Shoplifters

This understated, moving and humane Japanese drama (direct translation: ‘Shoplifting Family’) won the Palme d’Or at Cannes in 2018 and it’s easy to see why: the film gets under your skin and stays with you long after the credits have rolled. Writer-Director-Editor Hirokazu Kore-eda inspires naturalistic and nuanced acting from his ensemble cast and creates several memorably cinematic scenes amidst the small-scale canvas of domestic life.

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Shoplifters feels like a Ken Loach film in its compassionate and unsentimental depiction of poverty. It also put me in mind of The Florida Project (2017), which shows us ‘diamonds in the rough’ of breadline America.

The Shibata family appear to be an unusually happy family, doing all the fun things that many families do – going to the seaside, watching fireworks, making a snowman and slurping noodles. But here the grown-ups teach the kids how to shoplift, rather than sending them to school. “We’re connected but we’re not normal,” says father figure Osamu (Lily Franky). This is an unconventional family unit based on love and choice, rather than bloodline, and Kore-eda asks us to ponder the question: would we be happier if we could pick our own family?

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Shoplifters starts with Osamu (Lily Franky) and his ‘son’ Shota (Kairi Jo) stealing groceries in a supermarket, using a practised routine, syncopated to the film’s music. On the way home they encounter a skinny little girl who is seemingly living on the street. As it is freezing cold, Osamu invites her to stay the night at their house.

The next day Osamu and his partner Nobuyo (Sakura Ando) try to take the girl, Yuri, home, but overhear her parents arguing, the dad saying “I didn’t want to have her too”. As a result, Yuri stays with them, despite concerns that the outside world will judge them to be ‘kidnappers’.

The Shibata family squeeze into a cramped and cluttered Tokyo apartment which resembles the back room of a charity shop. Osamu and Nobuyo work part-time and grown-up daughter Aki (Mayu Matsuoka) is a sex worker, but they supplement their income by shoplifting. “Whatever’s in a store doesn’t belong to anyone yet”, says Osamu. This ramshackle family are free spirits and live in apparent harmony and kindness, in contrast to other more traditional families depicted in the film.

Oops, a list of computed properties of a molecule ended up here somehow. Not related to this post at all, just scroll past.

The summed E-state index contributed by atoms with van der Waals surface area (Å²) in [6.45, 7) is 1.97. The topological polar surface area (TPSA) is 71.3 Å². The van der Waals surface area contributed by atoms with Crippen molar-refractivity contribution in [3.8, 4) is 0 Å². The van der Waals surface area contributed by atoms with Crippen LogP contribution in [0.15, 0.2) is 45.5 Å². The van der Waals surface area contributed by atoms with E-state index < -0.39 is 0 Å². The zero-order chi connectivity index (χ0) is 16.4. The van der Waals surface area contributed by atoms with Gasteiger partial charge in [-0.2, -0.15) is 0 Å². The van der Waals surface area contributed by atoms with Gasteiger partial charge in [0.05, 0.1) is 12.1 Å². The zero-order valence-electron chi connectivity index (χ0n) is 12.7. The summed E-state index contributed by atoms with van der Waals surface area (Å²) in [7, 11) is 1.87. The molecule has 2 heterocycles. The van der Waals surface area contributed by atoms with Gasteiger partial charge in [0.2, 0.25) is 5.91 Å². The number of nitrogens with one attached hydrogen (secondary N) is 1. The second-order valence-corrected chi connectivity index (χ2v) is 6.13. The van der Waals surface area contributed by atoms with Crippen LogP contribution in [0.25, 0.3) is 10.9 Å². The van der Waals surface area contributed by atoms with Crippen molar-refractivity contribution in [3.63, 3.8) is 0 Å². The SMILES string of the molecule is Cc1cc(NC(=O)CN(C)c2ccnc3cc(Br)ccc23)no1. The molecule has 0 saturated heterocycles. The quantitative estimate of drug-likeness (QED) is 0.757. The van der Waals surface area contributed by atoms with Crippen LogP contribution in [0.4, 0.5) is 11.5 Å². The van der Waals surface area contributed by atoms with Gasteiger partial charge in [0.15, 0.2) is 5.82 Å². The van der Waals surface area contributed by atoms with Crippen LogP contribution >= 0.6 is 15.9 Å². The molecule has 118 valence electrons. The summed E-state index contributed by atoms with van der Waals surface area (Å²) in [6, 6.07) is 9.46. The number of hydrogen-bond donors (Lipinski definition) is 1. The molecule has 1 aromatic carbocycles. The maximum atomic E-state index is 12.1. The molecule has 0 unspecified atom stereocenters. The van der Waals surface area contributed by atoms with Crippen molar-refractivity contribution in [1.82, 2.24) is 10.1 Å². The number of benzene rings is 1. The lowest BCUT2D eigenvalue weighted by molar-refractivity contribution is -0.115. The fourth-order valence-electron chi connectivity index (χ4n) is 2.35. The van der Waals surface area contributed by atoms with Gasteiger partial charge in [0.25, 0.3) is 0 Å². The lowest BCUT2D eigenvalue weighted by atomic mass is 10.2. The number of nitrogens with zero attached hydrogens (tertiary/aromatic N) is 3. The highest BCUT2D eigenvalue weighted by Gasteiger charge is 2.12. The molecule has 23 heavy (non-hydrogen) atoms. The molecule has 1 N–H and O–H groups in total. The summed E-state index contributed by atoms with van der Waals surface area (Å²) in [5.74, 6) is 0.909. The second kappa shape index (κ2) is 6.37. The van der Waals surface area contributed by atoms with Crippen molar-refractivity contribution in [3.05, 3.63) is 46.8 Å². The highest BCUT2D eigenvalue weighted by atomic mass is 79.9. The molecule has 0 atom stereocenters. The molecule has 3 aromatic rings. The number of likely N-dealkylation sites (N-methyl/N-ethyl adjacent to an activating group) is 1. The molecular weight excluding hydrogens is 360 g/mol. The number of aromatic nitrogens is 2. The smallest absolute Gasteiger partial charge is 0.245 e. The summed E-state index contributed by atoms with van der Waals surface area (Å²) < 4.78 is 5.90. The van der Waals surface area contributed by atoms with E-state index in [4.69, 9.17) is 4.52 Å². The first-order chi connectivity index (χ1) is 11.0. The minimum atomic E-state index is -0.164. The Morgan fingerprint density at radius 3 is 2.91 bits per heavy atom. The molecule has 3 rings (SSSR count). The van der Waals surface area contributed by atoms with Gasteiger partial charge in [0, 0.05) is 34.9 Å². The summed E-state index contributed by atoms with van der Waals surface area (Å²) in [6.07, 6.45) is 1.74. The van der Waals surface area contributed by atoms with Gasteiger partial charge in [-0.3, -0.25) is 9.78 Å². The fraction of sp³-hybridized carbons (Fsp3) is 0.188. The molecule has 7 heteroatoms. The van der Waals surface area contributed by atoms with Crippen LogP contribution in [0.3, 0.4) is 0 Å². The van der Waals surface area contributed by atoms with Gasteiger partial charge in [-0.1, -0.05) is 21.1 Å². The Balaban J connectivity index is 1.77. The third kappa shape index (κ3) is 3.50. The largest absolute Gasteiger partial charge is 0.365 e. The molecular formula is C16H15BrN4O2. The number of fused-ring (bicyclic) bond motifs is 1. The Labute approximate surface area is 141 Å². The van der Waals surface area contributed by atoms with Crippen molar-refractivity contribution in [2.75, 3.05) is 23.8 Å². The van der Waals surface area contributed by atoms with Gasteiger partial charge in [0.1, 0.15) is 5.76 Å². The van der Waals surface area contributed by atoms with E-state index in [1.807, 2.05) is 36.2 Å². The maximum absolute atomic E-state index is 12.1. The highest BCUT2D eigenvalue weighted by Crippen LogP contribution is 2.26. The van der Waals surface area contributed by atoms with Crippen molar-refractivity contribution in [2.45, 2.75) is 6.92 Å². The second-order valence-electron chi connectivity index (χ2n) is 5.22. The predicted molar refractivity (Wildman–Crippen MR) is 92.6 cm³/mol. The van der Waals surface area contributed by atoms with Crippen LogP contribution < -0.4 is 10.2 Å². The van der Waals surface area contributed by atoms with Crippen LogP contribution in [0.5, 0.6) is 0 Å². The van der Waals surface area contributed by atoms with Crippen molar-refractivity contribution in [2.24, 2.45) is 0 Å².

As the disturbing truth about the Shibata family gradually emerges, Kore-eda overturns our preconceptions and challenges us to judge his characters’ behaviour. We might to agree with Nobuyo that “giving birth doesn’t automatically make you a mother.” ‘Grandma’ Hatsue (Kirin Kiki) says she chose to live with Nobuyo because she didn’t want to grow old on her own – “Sometimes it’s better to choose your own family.”

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In her last film before her death Kirin Kiki is a warm, wise and twinkly granny, who gets many of Shoplifters’ best lines. After Aki models her latest top, she asks “so side tits are popular now?”

In a film that is mostly confined to interiors, its standout scenes include a train ride to the seaside and the aerial shot of the family watching fireworks. Here we do not see the fireworks at all, only upturned faces responding to them. As ever, Kore-eda is unconcerned with pyrotechnics; he is more interested in how his family interact with each other and the outside world.

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